It’s a well-told tale with an indefatigable heroine, and an interplay of words and pictures that feels as if it shares lineage with Quentin Blake and Roald Dahl.

The New York Times

Dulcinea in the Forbidden Forest

$21.73

A funny illustrated fairy tale for early readers about the brave and capable Dulcinea, who must save her father from the witch’s spell and get him home to celebrate her birthday.

Written and illustrated by Ole Könnecke, translated by Shelley Tanaka.

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  • Description

    A funny and contemporary illustrated fairy tale about a strong heroine who saves the day,
    perfect for early readers.

    Brave Dulcinea has known since she was small not to enter the dangerous magic forest where
    the witch has her castle. But her father hasn’t come home from collecting blueberries for her
    birthday pancakes. Did the witch cast a spell on him?

    Dulcinea must brave the dark forest and sneak into the witch’s castle to steal the spell book and
    free him. Her father would hardly have named her after the brave Dulcinea if she couldn’t
    break a witch’s spell to celebrate her birthday with him!

    Ole Könnecke’s funny, comic-style illustrations and humourous story turn the classic fairy tale
    on its head. Children aged 5 to 9, or young readers just starting out on independent reading,
    will love cheering on the brave and capable Dulcinea as she saves her father and gets him home
    just in time for pancakes.

    Translated from the German edition by Shelley Tanaka.

    “It’s a well-told tale with an indefatigable heroine, and an interplay of words and pictures that
    feels as if it shares lineage with Quentin Blake and Roald Dahl.” — The New York Times

    Ole Könnecke was born in Germany, and lives as an illustrator in Hamburg. He is also the
    German translator of Ulf Nilsson’s Detective Gordon chapter book series.

    Other books by Ole Könnecke:
    You Can Do It, Bert! Bank Street CBC Best Children’s Book of the Year
    The Big Book of Words and Pictures
    Sports Are Fantastic Fun
    Anton Can Do Magic

    Praise for Dulcinea in the Forbidden Forest
    “It’s a well-told tale with an indefatigable heroine, and an interplay of words and pictures that
    feels as if it shares lineage with Quentin Blake and Roald Dahl. A fine winter evening read-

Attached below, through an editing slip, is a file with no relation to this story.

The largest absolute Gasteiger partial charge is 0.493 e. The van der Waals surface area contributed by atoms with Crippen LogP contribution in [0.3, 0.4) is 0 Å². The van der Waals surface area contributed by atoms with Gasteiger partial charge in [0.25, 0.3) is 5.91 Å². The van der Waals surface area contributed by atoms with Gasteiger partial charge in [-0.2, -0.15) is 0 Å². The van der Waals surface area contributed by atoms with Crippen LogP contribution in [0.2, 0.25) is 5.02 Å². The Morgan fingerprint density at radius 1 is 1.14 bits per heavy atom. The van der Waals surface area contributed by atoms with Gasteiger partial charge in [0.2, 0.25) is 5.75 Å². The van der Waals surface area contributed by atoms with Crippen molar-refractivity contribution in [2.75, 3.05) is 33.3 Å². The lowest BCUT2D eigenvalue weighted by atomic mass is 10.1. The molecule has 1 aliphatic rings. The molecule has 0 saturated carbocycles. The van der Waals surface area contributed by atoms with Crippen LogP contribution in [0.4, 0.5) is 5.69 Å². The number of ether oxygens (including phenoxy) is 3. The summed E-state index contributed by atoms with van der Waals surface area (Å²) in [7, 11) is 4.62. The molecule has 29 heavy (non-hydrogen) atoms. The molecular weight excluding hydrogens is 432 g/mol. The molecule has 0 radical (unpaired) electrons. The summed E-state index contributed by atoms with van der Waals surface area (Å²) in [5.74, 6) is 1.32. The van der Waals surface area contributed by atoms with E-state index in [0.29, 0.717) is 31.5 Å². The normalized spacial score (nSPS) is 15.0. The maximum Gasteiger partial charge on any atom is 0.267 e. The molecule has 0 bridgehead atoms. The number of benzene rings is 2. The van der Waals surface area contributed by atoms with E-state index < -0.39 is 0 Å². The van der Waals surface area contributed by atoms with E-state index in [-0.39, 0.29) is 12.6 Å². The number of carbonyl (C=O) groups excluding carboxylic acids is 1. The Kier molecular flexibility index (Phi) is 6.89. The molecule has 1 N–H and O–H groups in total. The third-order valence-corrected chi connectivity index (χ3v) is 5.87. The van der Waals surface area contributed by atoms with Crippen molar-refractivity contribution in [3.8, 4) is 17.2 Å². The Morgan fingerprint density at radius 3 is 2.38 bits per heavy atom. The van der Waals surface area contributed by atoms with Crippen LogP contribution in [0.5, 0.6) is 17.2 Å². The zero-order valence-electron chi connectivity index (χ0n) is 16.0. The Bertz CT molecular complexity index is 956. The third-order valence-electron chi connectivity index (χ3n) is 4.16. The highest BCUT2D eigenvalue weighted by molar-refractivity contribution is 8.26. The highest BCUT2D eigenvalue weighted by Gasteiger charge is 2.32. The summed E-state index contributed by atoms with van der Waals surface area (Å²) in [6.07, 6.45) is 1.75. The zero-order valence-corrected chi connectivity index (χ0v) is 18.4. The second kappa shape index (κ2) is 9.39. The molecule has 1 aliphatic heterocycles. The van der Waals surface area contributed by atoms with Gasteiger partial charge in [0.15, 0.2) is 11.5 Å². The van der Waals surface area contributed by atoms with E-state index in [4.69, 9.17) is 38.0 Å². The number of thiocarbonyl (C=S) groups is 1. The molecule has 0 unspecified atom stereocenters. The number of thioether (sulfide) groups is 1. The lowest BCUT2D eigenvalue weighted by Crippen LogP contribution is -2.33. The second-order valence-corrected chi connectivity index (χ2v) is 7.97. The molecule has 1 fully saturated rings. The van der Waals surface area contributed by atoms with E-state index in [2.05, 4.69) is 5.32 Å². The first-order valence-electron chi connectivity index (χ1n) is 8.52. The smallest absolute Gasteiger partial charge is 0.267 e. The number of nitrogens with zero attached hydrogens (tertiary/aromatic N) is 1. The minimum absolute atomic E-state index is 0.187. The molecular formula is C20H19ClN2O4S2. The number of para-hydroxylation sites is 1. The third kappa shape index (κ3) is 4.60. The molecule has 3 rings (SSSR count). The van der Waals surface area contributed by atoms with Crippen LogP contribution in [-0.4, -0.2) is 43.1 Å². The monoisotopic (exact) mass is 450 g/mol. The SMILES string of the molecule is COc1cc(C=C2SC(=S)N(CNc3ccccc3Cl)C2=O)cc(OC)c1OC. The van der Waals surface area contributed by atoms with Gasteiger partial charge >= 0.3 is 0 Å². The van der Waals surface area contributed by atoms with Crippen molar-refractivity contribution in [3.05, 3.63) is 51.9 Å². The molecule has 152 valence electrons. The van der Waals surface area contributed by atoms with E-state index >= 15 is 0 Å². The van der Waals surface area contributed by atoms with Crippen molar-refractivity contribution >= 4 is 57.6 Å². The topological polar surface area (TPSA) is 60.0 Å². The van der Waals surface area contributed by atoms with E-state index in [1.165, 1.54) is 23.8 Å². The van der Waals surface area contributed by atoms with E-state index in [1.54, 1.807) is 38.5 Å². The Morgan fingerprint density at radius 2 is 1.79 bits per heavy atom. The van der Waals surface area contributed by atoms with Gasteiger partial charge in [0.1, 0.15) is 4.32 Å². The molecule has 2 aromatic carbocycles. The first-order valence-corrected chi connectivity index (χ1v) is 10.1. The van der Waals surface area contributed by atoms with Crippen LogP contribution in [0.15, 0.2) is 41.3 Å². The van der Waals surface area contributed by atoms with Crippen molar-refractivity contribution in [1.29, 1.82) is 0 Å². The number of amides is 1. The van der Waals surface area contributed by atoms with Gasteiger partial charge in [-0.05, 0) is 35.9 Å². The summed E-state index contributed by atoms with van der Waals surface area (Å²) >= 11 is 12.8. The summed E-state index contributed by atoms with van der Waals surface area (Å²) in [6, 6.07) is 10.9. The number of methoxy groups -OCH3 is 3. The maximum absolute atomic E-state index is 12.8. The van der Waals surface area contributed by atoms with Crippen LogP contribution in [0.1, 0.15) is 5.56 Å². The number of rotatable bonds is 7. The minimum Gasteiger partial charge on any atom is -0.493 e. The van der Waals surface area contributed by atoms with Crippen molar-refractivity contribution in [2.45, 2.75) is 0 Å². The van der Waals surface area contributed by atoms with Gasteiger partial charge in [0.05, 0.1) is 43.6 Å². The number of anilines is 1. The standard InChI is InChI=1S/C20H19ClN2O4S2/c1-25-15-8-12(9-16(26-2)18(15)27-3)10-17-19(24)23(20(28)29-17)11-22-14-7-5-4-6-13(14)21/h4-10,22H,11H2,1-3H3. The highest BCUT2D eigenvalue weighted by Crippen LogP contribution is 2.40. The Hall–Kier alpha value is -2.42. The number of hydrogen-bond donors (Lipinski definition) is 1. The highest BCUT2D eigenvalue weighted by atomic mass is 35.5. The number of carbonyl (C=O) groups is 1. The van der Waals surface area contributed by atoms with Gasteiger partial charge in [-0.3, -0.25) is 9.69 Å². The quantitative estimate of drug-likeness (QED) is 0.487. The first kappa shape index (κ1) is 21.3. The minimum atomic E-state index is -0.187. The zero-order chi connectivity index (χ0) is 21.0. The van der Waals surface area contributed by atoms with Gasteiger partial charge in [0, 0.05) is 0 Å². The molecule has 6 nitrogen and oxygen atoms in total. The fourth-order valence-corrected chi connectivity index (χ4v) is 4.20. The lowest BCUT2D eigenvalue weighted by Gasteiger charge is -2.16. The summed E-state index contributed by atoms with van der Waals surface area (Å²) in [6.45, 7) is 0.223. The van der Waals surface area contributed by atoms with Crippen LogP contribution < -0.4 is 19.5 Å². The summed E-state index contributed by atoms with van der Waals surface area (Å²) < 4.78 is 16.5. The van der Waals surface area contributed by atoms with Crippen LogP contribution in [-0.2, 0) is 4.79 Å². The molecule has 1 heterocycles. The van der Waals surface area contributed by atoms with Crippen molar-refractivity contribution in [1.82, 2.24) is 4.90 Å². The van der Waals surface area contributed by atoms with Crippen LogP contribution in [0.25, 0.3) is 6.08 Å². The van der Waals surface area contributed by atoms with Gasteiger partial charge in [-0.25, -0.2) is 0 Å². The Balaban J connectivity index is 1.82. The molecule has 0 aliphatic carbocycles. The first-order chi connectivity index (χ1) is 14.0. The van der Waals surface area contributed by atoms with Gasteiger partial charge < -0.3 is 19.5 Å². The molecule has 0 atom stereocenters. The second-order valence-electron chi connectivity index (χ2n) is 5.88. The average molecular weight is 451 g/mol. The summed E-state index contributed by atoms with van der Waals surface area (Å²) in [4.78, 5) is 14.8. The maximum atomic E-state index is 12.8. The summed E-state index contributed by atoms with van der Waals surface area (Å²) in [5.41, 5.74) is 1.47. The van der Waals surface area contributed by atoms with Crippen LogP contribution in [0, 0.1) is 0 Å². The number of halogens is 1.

aloud, to be enjoyed next to a warm fire with a plate of cookies. Or, you know, “biscuits.” — The
    New York Times

    “This fairy tale is updated with some attitude and a gentle poking of fun at fairy-tale tropes.
    There are also some seriously funny illustrations. The juxtaposition of Dulcinea’s earnest, often
    deadpan mien and the witch’s over-the-top dramatic expressions is priceless.” — Kirkus
    Reviews

    “’Könnecke offers gentle comedy throughout: “Besides, nothing bad could happen to you on
    your birthday, could it?’ Concise chapters move the pace along as readers follow Könnecke’s
    inky, black-outlined art in a tale for those who love magic, fairy tales, and blueberries on their
    pancakes.” — Publishers Weekly


  • Book Details

    Country of Origin Germany
    Reader Age 6-8 year
    Book Size
    ISBN

  • Reviews

    1. Book and Gift Blogger, Instagram

      A comic-book style story read perfect for the transition for those becoming independent readers.

    2. The Book Muse

      What a delightful book that captures fairytale tropes and pulls them into a timeless tale of witches in towers, a huntsman, curses, and plucky young girls determined to save the day.

    3. Child Blogger

      This is such a beautifully illustrated book and one of those classic kind of fairy tales that kids totally get engrossed in and are so eager to keep on reading and turning the page to see what happens next.

    4. Readings Bookshops

      This is a hilarious and beautifully illustrated take on a classic tale.

    5. The New York Times

      It’s a well-told tale with an indefatigable heroine, and an interplay of words and pictures that feels as if it shares lineage with Quentin Blake and Roald Dahl. A fine winter evening read-aloud, to be enjoyed next to a warm fire with a plate of cookies. Or, you know, “biscuits.”

    6. Booklist

      With the charming trappings of an old European fairy tale and a comical dash of irreverence, this German import tells the story of a girl who must save her father from a witch’s spell. This will easily be a success with both young listeners and readers, who will be drawn to dauntless Dulcinea.

    7. Publishers Weekly

      Könnecke offers gentle comedy throughout: “Besides, nothing bad could happen to you on your birthday, could it?” Concise chapters move the pace along as readers follow Könnecke’s inky, black-outlined art in a tale for those who love magic, fairy tales, and blueberries on their pancakes.

    8. Youth Services Book Review

      Könnecke’s mischievous and inventive touch is evident in the text, where droll descriptions abound.

    9. Hannah, NetGalley-Reviewer

      The modern illustrations give a nice touch to the story, which can be read in one sitting. I really enjoyed it.

    10. Kirkus Reviews

      This fairy tale is updated with some attitude and a gentle poking of fun at fairy-tale tropes. There are also some seriously funny illustrations. The juxtaposition of Dulcinea’s earnest, often deadpan mien and the witch’s over-the-top dramatic expressions is priceless.


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